While this is not the beginning of the year, the coronavirus pandemic may be a good catalyst to introduce people to annual challenge lists. An annual challenge is exactly what it sounds like: a list of things fans can check off throughout the year that challenges them to get outside of their comfort zone. These lists cross multiple fan bases, and I personally am in the middle of many of them: anime, manga, video games, and books.
The reading challenge list is always my favorite, so that will be the focus of this article. However, watching new anime and playing different kinds of games has been beneficial to my growth as a geek and as a person. Thus, if you would like to check those lists out for yourself, here are links to My Video Game List and My Anime List, the latter of which houses both the anime and manga yearly challenges.
I have always been a reader, but I never paid attention to the actual books I read. As an adult, I realized that my shelf was full of the same stories: fantasy or science fiction; young, white, usually male protagonist and tragic backstories that end with nice and tidy resolutions. It wasn’t until I opened The Hunger Games in high school that I could even enjoy a book with deep plotlines and character deaths.
In college, though, I committed to a reading challenge that required me to pick out books I never thought I would enjoy, like nonfiction. Young me begrudgingly picked up a memoir called Reading Lolita in Tehran. It is about a book club, so I had hoped it would not be as boring as I expected. Instead, I wound up falling with love with the people and the culture, searching for other fiction and nonfiction books set in the Middle East. Plus, my to-read list grew full of memoirs by anyone I deemed important or interesting, such as Leonard Nimoy, Jacqueline Woodson, and Malala Yousafzai. Most importantly, I opened my eyes and heart to people I had never met, and discovered they were once like me. Even though these women were Muslim and I am Christian, I felt for them, I understood them, and I prayed for them. This is the power of challenging yourself.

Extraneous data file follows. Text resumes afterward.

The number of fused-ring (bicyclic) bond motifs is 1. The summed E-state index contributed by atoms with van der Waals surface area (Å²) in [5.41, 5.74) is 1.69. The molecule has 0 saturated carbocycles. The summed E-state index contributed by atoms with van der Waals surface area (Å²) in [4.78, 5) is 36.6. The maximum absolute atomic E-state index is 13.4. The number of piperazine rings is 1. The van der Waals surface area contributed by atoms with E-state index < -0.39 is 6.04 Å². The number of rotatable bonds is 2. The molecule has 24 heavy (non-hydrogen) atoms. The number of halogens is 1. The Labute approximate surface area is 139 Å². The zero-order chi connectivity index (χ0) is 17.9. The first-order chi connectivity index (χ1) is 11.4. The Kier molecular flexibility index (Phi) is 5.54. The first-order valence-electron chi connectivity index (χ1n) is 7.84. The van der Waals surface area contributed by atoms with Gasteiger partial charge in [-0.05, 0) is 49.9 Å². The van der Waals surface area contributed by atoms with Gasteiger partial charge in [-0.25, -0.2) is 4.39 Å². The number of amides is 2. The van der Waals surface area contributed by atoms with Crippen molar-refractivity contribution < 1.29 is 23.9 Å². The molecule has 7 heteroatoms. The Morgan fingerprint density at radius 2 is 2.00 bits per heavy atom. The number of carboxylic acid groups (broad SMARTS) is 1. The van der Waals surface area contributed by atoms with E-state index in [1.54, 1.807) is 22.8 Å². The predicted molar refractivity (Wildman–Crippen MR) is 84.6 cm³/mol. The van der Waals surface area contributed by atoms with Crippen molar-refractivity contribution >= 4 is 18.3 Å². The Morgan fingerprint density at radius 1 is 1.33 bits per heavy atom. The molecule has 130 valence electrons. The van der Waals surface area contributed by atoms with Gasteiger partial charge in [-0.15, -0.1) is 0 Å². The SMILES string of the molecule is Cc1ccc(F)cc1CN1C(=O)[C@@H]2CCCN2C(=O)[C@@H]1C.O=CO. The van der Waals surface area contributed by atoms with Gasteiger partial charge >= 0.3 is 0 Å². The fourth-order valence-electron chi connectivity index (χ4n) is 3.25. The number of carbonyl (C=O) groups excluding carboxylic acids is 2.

Sense of Accomplishment
As an anxious homebody, quarantine was nice for a few weeks before weighing on my mind. One of my biggest fears was not being “productive enough.” At first, I cleaned the house multiple times, helped out my pastor, sketched caricatures for kids at church, exercised, experimented with yoga, and more. All my extra time was gone; I was filling it to the brim, constantly self-conscious about not doing enough. I was luckier than most, working from home and still being paid. Maybe I felt I owed the unlucky people. Maybe I was trying to outdo the DIY projects I saw all over Facebook. Maybe I was trying to bury my worries in busyness. Whatever the case, my anxiety was high, and I was exhausted.
Once summer rolled around, I had no more energy to spend on my fragile ego. At this point, I was working part-time again, but things were still not back to normal. Many people were unemployed, my own hours got cut, and places I frequented were closed. Thus, I finally committed to taking a break and finishing my numerous backlogs. My husband and I played new games, spending hundreds of hours of quality time together. I read books sitting untouched on my shelf for years. When those were too much for my tired brain, I binge-watched anime, movies, and tv shows. After all, the Lord rested after creating the world, and it is only natural for us to do the same. Still, my anxiety gnawed at me. “Why waste time on this? Shouldn’t you be praying or reading your Bible? Aren’t there still dishes in the sink and clothes on the floor?” Nothing is wrong with keeping your house in order, but those concerns were reactions of my pride wanting to be the Pinterest-perfect Facebook family.
In my experience, anxiety does not go away on its own, so I learned to trick myself into feeling productive while I rest. My planner is a huge part of my daily process. Every time I clean, send an official email, or call a doctor’s office, I cross it off in that planner. Annual challenges are basically my planner for relaxing. When my anxiety wants me to clean a spotless room, I pick a book from my reading challenge and check off the box. If I have a migraine, I turn on an anime and cross out the category it fits. By checking off boxes on my challenge lists, I can feel productive in relaxing, even though nothing around me changed.